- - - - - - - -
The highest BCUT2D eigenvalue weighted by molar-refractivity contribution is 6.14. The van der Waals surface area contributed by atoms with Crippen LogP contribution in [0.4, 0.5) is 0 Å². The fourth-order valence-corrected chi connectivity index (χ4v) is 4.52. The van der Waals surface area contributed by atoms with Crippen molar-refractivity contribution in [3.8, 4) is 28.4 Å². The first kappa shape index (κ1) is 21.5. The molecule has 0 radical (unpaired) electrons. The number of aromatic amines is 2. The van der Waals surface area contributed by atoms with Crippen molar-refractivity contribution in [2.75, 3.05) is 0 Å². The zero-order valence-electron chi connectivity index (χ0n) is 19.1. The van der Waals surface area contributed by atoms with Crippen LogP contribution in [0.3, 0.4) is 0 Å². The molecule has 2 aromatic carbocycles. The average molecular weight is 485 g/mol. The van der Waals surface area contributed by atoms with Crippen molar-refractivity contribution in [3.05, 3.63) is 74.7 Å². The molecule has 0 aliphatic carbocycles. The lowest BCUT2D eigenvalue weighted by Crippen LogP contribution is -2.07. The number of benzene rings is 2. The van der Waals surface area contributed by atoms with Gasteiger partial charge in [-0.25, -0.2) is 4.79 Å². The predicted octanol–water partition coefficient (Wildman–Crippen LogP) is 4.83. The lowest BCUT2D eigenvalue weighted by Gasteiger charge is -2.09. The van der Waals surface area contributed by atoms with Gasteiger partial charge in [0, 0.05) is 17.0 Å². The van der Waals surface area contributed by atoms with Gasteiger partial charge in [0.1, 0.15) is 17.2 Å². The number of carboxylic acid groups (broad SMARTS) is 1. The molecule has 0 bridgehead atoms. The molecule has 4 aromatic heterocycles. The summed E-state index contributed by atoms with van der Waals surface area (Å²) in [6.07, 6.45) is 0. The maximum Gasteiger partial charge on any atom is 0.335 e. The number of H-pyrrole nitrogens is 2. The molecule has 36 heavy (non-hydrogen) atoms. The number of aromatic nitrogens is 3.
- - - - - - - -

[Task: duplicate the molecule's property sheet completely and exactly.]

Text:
The highest BCUT2D eigenvalue weighted by molar-refractivity contribution is 6.14. The van der Waals surface area contributed by atoms with Crippen LogP contribution in [0.4, 0.5) is 0 Å². The fourth-order valence-corrected chi connectivity index (χ4v) is 4.52. The van der Waals surface area contributed by atoms with Crippen molar-refractivity contribution in [3.8, 4) is 28.4 Å². The first kappa shape index (κ1) is 21.5. The molecule has 0 radical (unpaired) electrons. The number of aromatic amines is 2. The van der Waals surface area contributed by atoms with Crippen molar-refractivity contribution in [2.75, 3.05) is 0 Å². The zero-order valence-electron chi connectivity index (χ0n) is 19.1. The van der Waals surface area contributed by atoms with Crippen LogP contribution in [0.3, 0.4) is 0 Å². The molecule has 2 aromatic carbocycles. The average molecular weight is 485 g/mol. The van der Waals surface area contributed by atoms with Crippen molar-refractivity contribution in [3.05, 3.63) is 74.7 Å². The molecule has 0 aliphatic carbocycles. The lowest BCUT2D eigenvalue weighted by Crippen LogP contribution is -2.07. The number of benzene rings is 2. The van der Waals surface area contributed by atoms with Gasteiger partial charge in [-0.25, -0.2) is 4.79 Å². The predicted octanol–water partition coefficient (Wildman–Crippen LogP) is 4.83. The lowest BCUT2D eigenvalue weighted by Gasteiger charge is -2.09. The van der Waals surface area contributed by atoms with Gasteiger partial charge in [0, 0.05) is 17.0 Å². The van der Waals surface area contributed by atoms with Gasteiger partial charge in [0.1, 0.15) is 17.2 Å². The number of carboxylic acid groups (broad SMARTS) is 1. The molecule has 0 bridgehead atoms. The molecule has 4 aromatic heterocycles. The summed E-state index contributed by atoms with van der Waals surface area (Å²) in [6.07, 6.45) is 0. The maximum Gasteiger partial charge on any atom is 0.335 e. The number of H-pyrrole nitrogens is 2. The molecule has 36 heavy (non-hydrogen) atoms. The number of aromatic nitrogens is 3.